The NBCC’s John Leonard Prize is awarded each year for an author’s first book. For reasons that aren’t entirely clear, in recent years most of the attention (and the nominations) have fallen on first-time works that happen to be fiction. But there are lots of other noteworthy first books published, including, this year, a moving illustrated memoir about a Vietnamese family in America and a melancholy history of a single Polish town.
New York has always lurked as an uncredited extra in the vast body of hilarity produced by Roz Chast, best known for her cartoons in The New Yorker. The frumpy characters, the off-kilter worldview, the eccentric shops — all speak sotto voce not just of the city, but the Brooklyn of her childhood. It was then the borough of Woody Allen rather than tattooed Williamsburg, and not the destination of choice for the socially or professionally ambitious.
Nobody can call Ray Dalio unprincipled. In fact, the founder of Bridgewater Associates, who built it from scratch into the world’s largest hedge fund, may be just as well known for creating a somewhat controversial set of principles aimed at systematizing the firm’s decision making and codifying its values. In 2010, he posted them online, leading to more than three million downloads.
@binarybits If Trump is doing the pardoning you really won't be able to distinguish the humans from the turkeys (except on a moral basis, in which category the birds of course will be far more deserving).
@Psych_Writer@ResearchDigest Interesting indeed, thanks for noting that. Is it possible that hypnosis, perhaps, to inculcate belief in high activity, is superior to actual physical activity? Or at least might prove a useful supplement? I certainly plan to exercise my powers of self-delusion from now on.
Muck Rack makes it simple to find people, tweets, or articles that mention any name, keyword, company, hashtag etc. We've compiled this guide to help you make the most of your search.
Selecting a term
Start searching tweets, articles from media outlets, articles mentioned in tweets, journalists'
names, titles and bios with some suggested searches:
Companies or Topics (e.g. iPhone, Microsoft)
Phrases (e.g. "cloud computing") — use quotes to keep the terms together
Twitter handles (e.g. @username) — returns those who have mentioned or replied to
Names (e.g. "David Pogue")
Hashtags (e.g. #sxsw, #london2012)
Bio details (e.g. vegan, Olympics, father)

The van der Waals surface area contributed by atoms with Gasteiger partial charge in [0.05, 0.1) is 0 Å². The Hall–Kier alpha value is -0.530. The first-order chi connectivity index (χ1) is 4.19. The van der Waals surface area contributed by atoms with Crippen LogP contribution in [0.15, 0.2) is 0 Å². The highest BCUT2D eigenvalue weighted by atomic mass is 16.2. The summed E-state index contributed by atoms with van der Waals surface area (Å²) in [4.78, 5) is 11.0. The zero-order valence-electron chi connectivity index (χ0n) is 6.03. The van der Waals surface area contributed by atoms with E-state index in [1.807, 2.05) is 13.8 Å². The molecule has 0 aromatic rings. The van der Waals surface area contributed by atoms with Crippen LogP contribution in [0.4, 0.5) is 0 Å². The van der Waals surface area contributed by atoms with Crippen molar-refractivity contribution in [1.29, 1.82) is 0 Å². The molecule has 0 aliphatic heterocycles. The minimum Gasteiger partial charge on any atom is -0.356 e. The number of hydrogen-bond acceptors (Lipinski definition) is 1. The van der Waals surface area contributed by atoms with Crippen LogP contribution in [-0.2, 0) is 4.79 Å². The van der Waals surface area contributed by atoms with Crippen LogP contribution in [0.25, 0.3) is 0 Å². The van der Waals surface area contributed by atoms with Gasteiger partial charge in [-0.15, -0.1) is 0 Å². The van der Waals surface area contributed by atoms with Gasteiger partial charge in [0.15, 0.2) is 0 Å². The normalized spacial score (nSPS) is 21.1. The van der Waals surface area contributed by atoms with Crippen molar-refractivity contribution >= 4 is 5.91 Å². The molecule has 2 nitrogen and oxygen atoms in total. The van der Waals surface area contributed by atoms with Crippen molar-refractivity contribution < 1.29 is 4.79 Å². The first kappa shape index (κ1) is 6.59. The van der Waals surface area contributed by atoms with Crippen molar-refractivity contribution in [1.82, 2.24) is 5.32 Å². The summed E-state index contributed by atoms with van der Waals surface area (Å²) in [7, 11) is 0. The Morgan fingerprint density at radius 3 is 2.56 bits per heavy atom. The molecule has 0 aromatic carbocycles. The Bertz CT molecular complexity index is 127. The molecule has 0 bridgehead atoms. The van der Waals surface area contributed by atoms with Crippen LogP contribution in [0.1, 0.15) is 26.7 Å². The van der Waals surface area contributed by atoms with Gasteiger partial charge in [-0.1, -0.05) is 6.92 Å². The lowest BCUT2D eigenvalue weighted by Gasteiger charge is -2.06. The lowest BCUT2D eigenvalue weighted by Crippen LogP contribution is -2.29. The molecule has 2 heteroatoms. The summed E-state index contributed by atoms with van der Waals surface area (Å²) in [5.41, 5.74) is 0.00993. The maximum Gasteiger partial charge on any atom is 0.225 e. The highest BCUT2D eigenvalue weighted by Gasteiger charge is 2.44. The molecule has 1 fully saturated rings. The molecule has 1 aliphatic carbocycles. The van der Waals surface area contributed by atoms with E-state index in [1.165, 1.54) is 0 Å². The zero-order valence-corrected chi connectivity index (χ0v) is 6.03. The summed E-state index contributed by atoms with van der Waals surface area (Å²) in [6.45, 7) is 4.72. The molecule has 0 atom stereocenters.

Muck Rack's Advanced Search allows for many boolean operators.
Find results that mention multiple specified terms, use AND or
+. For example, ensure each result contains both Elon Musk and Mark Zuckerberg by
searching Musk AND Zuckerberg or Musk + Zuckerberg.
Use the operators OR or , to broaden your search when you'd like either of
multiple terms to appear in results. (This is the default behavior of our search when no operators
are used). For example, results will contain either cake or cookie by searching cake OR cookie or cake,cookie
Use NOT or - to subtract results from your search. For
example, searching Disney will yield results about the Walt Disney Company as well as Walt Disney
World Resort. To exclude mentions of Disney World, search for Disney -World or Disney
When using one of these operators with a phrase, enclose it in quotation marks. For example, you can
find results about smartphones excluding Apple's iPhone 4S by searching smartphone -"iPhone
Exact case matching or punctuation
If you're searching for a brand name or keyword that relies on specific punctuation marks or capitalization, you can
find results that match your exact query by adding matchcase: before the keyword you're searching for, like matchcase:E*TRADE .
Use parentheses to separate multiple
boolean phrases. For example, to find journalists talking about having fun in Disney World or
Disneyland, search for ("disney world" OR disneyland) AND fun.
An asterisk can be used to search for any variation of a root word truncated by the asterisk. For example, searching for admin* will return results for administrator, administration, administer, administered, etc.
A near operator is an AND operator where you can control the distance between the words. You can vary the distance the near operation uses by adding a forward slash and number (between 0-99) such as strawberries NEAR/10 "whipped cream", which means the strawberries must exist within 10 words of "whipped cream".